Cancer man's bladder is replaced by robot at Bristol hospital
A man suffering from cancer has been given a new robotically-constructed bladder created from his own bowel.
Ken Harries, 61, from Bath, underwent the procedure, known as a radical cystectomy and neo-bladder, at Southmead Hospital in Bristol.
Five small incisions were made to Mr Harries during the operation to remove his bladder and insert the substitute.
"You can hardly see a scar or anything, it's unbelievable, but that's the whole idea of the robotics," he said.
The operation - carried out by Southmead Hospital consultant urologists Edward Rowe and Anthony Koupparis - is the first of its type in the UK.
The procedure used to be performed manually in open surgery by surgeons creating a new bladder for cancer patients who had to have the organ removed.
The Bristol hospital is making neo-bladders robotically from the patient's own bowel tissue inside their body which function much as a normal bladder does.
Mr Rowe said: "Traditionally this is a major operation with a large incision but we hope that by using this minimal access route we can decrease the trauma to the patient.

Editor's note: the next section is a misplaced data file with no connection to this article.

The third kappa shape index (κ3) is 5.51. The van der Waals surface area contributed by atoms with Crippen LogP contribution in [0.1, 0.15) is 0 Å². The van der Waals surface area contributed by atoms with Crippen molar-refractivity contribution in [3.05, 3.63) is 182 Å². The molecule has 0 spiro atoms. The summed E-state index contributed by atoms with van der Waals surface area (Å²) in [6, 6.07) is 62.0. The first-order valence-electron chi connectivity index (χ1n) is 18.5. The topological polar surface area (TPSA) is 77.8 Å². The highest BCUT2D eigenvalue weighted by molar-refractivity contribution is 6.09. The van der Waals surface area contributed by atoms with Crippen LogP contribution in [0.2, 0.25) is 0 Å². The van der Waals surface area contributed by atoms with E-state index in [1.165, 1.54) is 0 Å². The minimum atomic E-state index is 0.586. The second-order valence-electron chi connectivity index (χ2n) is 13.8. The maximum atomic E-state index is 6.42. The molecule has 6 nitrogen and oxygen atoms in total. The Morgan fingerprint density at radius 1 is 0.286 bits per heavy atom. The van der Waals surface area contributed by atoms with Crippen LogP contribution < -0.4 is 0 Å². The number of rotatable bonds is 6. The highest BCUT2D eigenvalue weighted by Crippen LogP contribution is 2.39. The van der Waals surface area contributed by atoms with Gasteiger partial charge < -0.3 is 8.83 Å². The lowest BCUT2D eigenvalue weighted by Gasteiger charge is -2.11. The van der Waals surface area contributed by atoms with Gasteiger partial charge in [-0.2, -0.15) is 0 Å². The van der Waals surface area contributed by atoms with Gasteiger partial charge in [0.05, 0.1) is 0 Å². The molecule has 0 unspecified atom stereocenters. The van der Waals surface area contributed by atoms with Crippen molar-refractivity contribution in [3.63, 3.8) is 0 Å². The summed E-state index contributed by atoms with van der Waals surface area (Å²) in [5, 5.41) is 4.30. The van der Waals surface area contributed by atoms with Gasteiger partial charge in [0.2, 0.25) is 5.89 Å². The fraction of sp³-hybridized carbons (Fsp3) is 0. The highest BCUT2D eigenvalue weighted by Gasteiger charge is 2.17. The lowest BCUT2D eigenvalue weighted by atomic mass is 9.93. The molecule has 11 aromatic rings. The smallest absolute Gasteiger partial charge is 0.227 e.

"This enables them to obtain a faster recovery and return to normal activity.
"Patients can be home from hospital following this type of surgery within four to seven days and in six to eight weeks they can return to a normal quality of life.
"Our abilities to carry out urological procedures robotically is expanding all the time and we are developing a real expertise in this area."
The operation on Mr Harries took place in October and the father-of-two returned to work three months later.
"The only way I could look at the cancer was to say 'I am going to beat this', and I am so glad I decided to go through with the operation," he added.
The £1.5m robot - called Da Vinci - was first used in Southmead Hospital in 2008 for prostate removal.
Since then the hospital has carried out more than 600 prostectomies as well as the operation on Mr Harries.